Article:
Tucked away in northeastern Utah, just under the notch, is a nexus of nature with lush green forests, cascading rivers and emerald lakes. Flaming Gorge is the kind of place you'd think would be overrun, but lucky for you it's not.
The Green River below Flaming Gorge Dam offers blue-ribbon fishing for brown and rainbow trout. Special regulations require the use of artificial flies and lures and restrict harvest, protecting populations and ensuring plenty of large fish. Most anglers catch and release. The Green is a large river by Utah standards and it can be fished in several ways. A trail system extends downstream from the dam and provides access to many auspicious spots. Perhaps the best way to fish here is to float the stream, pulling over to concentrate on productive runs. Guides are available or you can fish it on your own. Bring your drift boat or raft or rent one locally.
Fishing with the family. On the surface, it may sound like a disaster waiting to happen. Lure your kids to Flaming Gorge with the promise of a Flaming Gorge Burger at Flaming Gorge Resort and wild berry cobbler at Red Canyon Lodge, then hijack their phones and get them out on the water, hooked on fishing. Here are a few tips for getting the family fishing tradition started:
Basic starter gear costs less than $50. You’ll need a spinning rod with line, needle-nose pliers (to safely release all the fish you’ll catch and/or to get little Johnny to stop complaining), and lures or bait.
Bait gear includes your bait of choice (like worms), hooks, a little weight and a bobber. This is a popular method if you plan on keeping the fish, but can get a little annoying since you have to constantly re-bait the hook. Lures attach easily and are much gentler on the fish you intend to release. Stop by one of the local tackle shops to get the best advice on the right lures to use.
We know. Getting the kids to follow rules can be a challenge. But this rule is simple (and you’ll be the one who gets cited if they break it): Get a license. If your kids are older than 12, they need their own. You can get a three-day, seven-day or annual permit online.
The fishing itself is free, though, so a little gear and a couple licenses might still cost less than a trip to the movies.
Lots of family-friendly fishing spots in these parts. The Moose Ponds, Flaming Gorge Dam Fishing Pier, free kids fishing hole at Red Canyon Lodge, and Little Hole on the Green River will give you the best chance of not coming up empty and having your kids hate fishing forever.
Pros, semi-pros, wannabe pros, etc. — don’t get your waders in a bunch. Here are some deets on the secret (not anymore?) fishing tips and spots in Flaming Gorge Country.
Eleven state fishing records. Two former world records. It may sound like a claim from Uncle Rico, but this place is teeming with trophy lake trout (mackinaw), kokanee salmon and smallmouth bass. Fish the top water down to 50 feet and you’ll likely snag rainbows, browns, tiger and some smaller lake trout. Larger trout are generally 70–120 feet down, but feed in the shallower water in the spring. All summer long, the bass are super active in the warm water and can be found in the shallow rocky points, humps and ridges throughout the reservoir. Trolling (not the kind millennials do on Twitter), vertical jigging (that’s fun to say), casting/retrieving, and bait fishing are all common and effective techniques.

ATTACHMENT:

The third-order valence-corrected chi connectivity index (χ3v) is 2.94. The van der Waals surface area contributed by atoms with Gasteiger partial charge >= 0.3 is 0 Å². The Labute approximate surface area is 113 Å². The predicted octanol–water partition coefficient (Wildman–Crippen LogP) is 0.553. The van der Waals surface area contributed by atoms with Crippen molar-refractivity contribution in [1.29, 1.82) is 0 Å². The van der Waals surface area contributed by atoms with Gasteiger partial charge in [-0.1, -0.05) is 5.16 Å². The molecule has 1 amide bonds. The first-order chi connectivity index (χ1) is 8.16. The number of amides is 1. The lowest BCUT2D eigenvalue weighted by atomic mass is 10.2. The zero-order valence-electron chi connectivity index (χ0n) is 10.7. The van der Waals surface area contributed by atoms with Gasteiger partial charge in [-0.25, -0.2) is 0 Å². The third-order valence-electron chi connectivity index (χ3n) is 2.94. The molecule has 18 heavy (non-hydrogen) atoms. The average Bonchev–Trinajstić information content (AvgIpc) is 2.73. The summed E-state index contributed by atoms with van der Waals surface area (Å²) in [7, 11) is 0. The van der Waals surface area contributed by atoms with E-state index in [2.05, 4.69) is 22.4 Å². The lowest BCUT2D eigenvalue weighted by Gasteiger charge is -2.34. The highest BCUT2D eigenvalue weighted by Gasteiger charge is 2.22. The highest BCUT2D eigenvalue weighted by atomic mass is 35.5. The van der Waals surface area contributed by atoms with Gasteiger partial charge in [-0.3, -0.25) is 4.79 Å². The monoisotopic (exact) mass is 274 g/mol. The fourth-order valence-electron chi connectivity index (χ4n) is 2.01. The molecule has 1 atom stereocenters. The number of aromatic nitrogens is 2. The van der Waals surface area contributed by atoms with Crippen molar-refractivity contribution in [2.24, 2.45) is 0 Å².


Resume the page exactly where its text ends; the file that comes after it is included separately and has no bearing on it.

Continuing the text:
NBD, but Field & Stream called the Green River “America’s best tail water.” The river’s water released from the Flaming Gorge dam is regulated to maintain an optimum temperature and flow that has created a world-famous, blue-ribbon trout fishery. Like, legit blue ribbon. Some streams that make that claim have around 6,000 fish per mile. The Green can carry as many as 14,000 fish per mile. Fishing techniques are limited to artificial flies or lures, and catch-and-release is highly encouraged. Insect hatches are prolific. Scuds are effective throughout the year. Midges work on and below the surface during winter and early spring. Blue-winged olives have a massive hatch in the spring. Big cicadas produce amazing fishing in the early summer. Ants, hoppers and many dry-fly patterns work well all summer and into early fall. The three popular areas to fish are Little Hole, Browns Park and just below the dam. You can drive to these spots and fish from the shore, or float the river in a drift boat or rubber raft.
Six hundred natural mountain lakes. Thousands of streams. Brookies, cutthroat and rainbows waiting (okay, not necessarily waiting) to be caught. The High Uinta Wilderness is an ideal place to fish. If a certain lake or stream is slow, just take a short hike to the next one. Some of the more popular lakes include Matt Warner Reservoir, Browne Lake, Sheep Creek Lake, Long Park Reservoir and Spirit Lake.
Flaming Gorge is crawling with guides, shops, marinas and lodges that sell licenses and fishing tackle and offer plenty of free advice. For the best experience, hire a guide. These experts know where the fish are biting.
For more information or to plan your trip, visit flaminggorgecountry.com